I will be serving in my very first NSF Panel as a panelist and reviewer. While I am excited, I am also anxious to do a good job... Please provide any words of wisdom to be successful in this endeavor. Also please suggest if there are any Rubric that you aware with respect to reviewing NSF proposals... If so could you share / provide pointers to it...

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    I'm suggesting this question be closed and deleted. First, I don't know anonymous one really is here, and identities of panelists should not be known, especially before panels make recommendations. Second, there is every possibility an answer will be biased, not necessarily intentionally, towards the answerer's own proposals. More generally, the NSF wants to know what you, someone expert enough and neutral enough to be invited as a panelist, think makes good science in your area of research, not what others who may be less expert or in a different area think. Make up your own rubric. Nov 17 '15 at 16:39
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    ... I am not a PO, but I am pretty sure the NSF wants every panelist to have a slightly different rubric in mind and for the panel to argue it out in front of the PO. Hence having a good answer publicly available is actually bad here. Nov 17 '15 at 16:44
  • The NSF typically provides an overview in broad strokes of criteria used in reviewing proposals. While you are expected to include your own expertise, their guidance will ensure that reviewers are at least prioritizing the same criteria.
    – Teusz
    Nov 24 '15 at 8:00
  • First, you should follow whatever instructions the program director gives you. Beyond that, you should carefully read the proposals and keep notes of your opinions while reading them. Reviewers will have different priorities, for example about a proposal that contains very creative ideas but is sloppily written, or about a scientist with a strong track record in one field moving to a rather different topic. That's where the panel meeting gets interesting (for you) and useful for the NSF. Nov 24 '15 at 10:14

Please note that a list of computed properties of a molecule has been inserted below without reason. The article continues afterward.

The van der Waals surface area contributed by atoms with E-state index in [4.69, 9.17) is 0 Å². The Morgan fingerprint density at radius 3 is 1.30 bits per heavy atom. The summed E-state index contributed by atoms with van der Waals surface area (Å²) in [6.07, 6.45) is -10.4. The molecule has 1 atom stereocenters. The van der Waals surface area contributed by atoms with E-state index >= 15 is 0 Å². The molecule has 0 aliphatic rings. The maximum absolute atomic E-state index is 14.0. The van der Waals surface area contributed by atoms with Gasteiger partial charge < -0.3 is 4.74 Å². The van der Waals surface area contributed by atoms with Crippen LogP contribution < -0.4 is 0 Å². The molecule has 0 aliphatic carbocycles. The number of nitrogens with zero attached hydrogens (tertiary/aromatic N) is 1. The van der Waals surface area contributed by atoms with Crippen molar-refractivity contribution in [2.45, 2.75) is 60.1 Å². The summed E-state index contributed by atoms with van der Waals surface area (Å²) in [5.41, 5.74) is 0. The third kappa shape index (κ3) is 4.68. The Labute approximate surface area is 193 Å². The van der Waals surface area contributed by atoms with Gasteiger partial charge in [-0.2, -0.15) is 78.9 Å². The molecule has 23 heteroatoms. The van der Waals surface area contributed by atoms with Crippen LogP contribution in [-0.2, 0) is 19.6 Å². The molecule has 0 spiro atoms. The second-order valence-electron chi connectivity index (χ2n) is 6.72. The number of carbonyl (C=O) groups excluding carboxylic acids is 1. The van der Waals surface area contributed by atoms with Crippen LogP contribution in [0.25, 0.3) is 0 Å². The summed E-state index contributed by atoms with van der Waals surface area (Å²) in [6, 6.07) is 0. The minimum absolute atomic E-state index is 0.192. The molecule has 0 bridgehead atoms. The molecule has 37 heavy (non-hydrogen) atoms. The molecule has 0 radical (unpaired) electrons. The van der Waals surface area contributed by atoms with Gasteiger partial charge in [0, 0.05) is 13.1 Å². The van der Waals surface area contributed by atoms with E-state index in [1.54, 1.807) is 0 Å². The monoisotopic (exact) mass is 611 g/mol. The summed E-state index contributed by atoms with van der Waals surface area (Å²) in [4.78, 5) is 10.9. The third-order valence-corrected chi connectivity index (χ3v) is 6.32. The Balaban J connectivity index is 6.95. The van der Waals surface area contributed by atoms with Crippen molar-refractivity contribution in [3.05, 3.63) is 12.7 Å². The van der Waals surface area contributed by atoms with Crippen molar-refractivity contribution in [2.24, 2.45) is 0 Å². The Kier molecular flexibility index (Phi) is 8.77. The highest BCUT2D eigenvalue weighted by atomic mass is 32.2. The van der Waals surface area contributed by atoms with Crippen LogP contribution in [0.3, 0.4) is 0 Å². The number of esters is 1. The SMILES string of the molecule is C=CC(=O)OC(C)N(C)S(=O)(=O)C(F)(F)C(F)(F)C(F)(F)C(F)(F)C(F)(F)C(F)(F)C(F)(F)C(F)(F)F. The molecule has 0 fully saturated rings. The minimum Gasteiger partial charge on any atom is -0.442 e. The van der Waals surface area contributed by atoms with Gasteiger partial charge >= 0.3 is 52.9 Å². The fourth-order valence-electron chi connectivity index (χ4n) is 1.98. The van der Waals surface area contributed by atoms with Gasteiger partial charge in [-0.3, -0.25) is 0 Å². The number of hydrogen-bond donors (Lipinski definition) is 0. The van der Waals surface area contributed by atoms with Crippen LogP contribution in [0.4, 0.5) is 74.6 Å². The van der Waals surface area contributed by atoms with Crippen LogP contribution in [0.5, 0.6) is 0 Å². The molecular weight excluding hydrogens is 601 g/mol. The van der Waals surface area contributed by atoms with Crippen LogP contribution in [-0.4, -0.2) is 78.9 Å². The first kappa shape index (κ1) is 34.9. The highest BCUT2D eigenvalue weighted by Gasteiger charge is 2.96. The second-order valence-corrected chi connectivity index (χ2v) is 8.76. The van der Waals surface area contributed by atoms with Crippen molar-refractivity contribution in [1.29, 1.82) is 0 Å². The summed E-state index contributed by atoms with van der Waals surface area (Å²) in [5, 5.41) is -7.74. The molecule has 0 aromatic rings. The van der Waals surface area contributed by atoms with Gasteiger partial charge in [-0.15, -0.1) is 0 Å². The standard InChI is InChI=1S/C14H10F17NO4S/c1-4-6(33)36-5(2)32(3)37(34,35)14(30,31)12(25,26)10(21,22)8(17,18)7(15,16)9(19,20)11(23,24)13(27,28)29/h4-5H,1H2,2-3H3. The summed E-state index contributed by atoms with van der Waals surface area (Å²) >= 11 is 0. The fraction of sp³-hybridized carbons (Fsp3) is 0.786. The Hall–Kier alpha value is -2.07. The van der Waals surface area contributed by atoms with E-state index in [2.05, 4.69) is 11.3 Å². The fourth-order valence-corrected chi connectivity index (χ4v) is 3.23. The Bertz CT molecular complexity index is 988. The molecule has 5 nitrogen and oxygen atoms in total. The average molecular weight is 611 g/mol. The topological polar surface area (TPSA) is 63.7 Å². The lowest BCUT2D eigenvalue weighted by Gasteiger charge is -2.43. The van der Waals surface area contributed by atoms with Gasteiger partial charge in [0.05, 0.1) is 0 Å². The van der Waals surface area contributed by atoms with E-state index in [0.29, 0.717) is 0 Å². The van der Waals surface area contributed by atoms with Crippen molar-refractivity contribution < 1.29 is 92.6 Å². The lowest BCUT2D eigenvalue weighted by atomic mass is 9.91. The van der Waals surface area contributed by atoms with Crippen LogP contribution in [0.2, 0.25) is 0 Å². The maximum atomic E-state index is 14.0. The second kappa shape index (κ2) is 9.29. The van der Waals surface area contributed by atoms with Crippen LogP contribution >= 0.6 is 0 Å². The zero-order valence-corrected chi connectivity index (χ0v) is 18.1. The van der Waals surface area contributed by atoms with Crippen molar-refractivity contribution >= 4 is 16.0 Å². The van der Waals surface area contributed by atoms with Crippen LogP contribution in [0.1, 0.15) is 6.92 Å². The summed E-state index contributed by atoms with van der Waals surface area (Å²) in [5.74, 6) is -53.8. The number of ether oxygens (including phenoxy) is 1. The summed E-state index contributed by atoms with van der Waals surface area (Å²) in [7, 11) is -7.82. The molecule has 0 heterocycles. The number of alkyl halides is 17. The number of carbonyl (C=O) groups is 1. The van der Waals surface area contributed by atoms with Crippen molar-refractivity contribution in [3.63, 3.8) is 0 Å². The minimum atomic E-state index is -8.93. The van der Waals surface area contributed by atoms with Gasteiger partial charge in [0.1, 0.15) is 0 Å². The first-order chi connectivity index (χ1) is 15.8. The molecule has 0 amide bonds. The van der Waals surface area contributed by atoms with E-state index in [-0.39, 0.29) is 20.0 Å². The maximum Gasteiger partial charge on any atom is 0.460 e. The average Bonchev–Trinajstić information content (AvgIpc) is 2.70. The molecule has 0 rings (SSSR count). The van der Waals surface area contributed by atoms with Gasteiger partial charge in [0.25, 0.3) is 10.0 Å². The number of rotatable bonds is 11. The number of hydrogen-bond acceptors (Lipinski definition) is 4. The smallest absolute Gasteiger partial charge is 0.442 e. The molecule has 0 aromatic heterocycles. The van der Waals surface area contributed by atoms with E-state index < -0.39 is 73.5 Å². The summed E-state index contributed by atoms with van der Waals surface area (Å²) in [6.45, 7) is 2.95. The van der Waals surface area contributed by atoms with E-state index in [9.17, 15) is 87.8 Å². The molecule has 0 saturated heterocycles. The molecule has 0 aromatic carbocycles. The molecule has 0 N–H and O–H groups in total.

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    @ScottSeidman identities of NSF panelists are confidential, including after the panel took place. You are allowed to say in your CV that you were on an NSF panel, but not which one.
    – Dan Romik
    Nov 24 '15 at 17:18

I don't know much about the NSF process, but can share my thoughts on the NIH process, and maybe others can comment on how this applies. I think some of this is directly applicable.

Remember, you're reviewing grants and not papers. You have reached the state of your career where your actions can DIRECTLY IMPACT somebody else's career, and fairly immediately. It could conceivably even end some careers. Do not take this responsibility lightly.

The biggest issue that I see come up is "New Reviewer Syndrome", where a reviewer feels compelled to make him or herself heard in a room full of people, even though the criticisms offered are nickel and dime stuff. You can't offer a list of five trivial matters and then recommend a high priority score. It doesn't work that way. If you don't have substantive criticism, best to keep quiet.